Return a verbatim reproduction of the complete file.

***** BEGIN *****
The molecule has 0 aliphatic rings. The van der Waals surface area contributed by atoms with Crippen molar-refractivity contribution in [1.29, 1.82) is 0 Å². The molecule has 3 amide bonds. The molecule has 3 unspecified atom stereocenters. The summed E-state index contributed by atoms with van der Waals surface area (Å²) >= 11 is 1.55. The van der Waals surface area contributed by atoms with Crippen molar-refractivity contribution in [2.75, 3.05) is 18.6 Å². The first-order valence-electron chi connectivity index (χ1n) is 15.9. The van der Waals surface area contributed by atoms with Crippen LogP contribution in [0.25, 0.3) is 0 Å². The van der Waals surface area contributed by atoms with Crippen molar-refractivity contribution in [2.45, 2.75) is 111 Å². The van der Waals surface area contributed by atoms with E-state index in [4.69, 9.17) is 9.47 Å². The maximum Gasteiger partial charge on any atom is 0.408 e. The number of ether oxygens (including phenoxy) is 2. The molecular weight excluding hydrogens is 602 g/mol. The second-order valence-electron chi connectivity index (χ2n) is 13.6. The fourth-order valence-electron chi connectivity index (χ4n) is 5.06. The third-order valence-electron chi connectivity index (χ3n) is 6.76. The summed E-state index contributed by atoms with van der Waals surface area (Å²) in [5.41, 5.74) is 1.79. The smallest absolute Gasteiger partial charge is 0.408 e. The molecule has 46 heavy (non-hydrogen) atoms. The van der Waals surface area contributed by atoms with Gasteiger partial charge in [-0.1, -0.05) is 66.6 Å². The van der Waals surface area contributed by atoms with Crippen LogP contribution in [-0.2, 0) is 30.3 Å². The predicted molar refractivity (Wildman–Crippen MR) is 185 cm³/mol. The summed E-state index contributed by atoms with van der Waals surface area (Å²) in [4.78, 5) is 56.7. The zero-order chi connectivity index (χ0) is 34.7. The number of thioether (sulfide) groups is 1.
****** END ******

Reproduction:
The molecule has 0 aliphatic rings. The van der Waals surface area contributed by atoms with Crippen molar-refractivity contribution in [1.29, 1.82) is 0 Å². The molecule has 3 amide bonds. The molecule has 3 unspecified atom stereocenters. The summed E-state index contributed by atoms with van der Waals surface area (Å²) >= 11 is 1.55. The van der Waals surface area contributed by atoms with Crippen molar-refractivity contribution in [2.75, 3.05) is 18.6 Å². The first-order valence-electron chi connectivity index (χ1n) is 15.9. The van der Waals surface area contributed by atoms with Crippen LogP contribution in [0.25, 0.3) is 0 Å². The van der Waals surface area contributed by atoms with Crippen molar-refractivity contribution in [2.45, 2.75) is 111 Å². The van der Waals surface area contributed by atoms with E-state index in [4.69, 9.17) is 9.47 Å². The maximum Gasteiger partial charge on any atom is 0.408 e. The number of ether oxygens (including phenoxy) is 2. The molecular weight excluding hydrogens is 602 g/mol. The second-order valence-electron chi connectivity index (χ2n) is 13.6. The fourth-order valence-electron chi connectivity index (χ4n) is 5.06. The third-order valence-electron chi connectivity index (χ3n) is 6.76. The summed E-state index contributed by atoms with van der Waals surface area (Å²) in [5.41, 5.74) is 1.79. The smallest absolute Gasteiger partial charge is 0.408 e. The molecule has 46 heavy (non-hydrogen) atoms. The van der Waals surface area contributed by atoms with Gasteiger partial charge in [-0.1, -0.05) is 66.6 Å². The van der Waals surface area contributed by atoms with Crippen LogP contribution in [-0.2, 0) is 30.3 Å². The predicted molar refractivity (Wildman–Crippen MR) is 185 cm³/mol. The summed E-state index contributed by atoms with van der Waals surface area (Å²) in [4.78, 5) is 56.7. The zero-order chi connectivity index (χ0) is 34.7. The number of thioether (sulfide) groups is 1.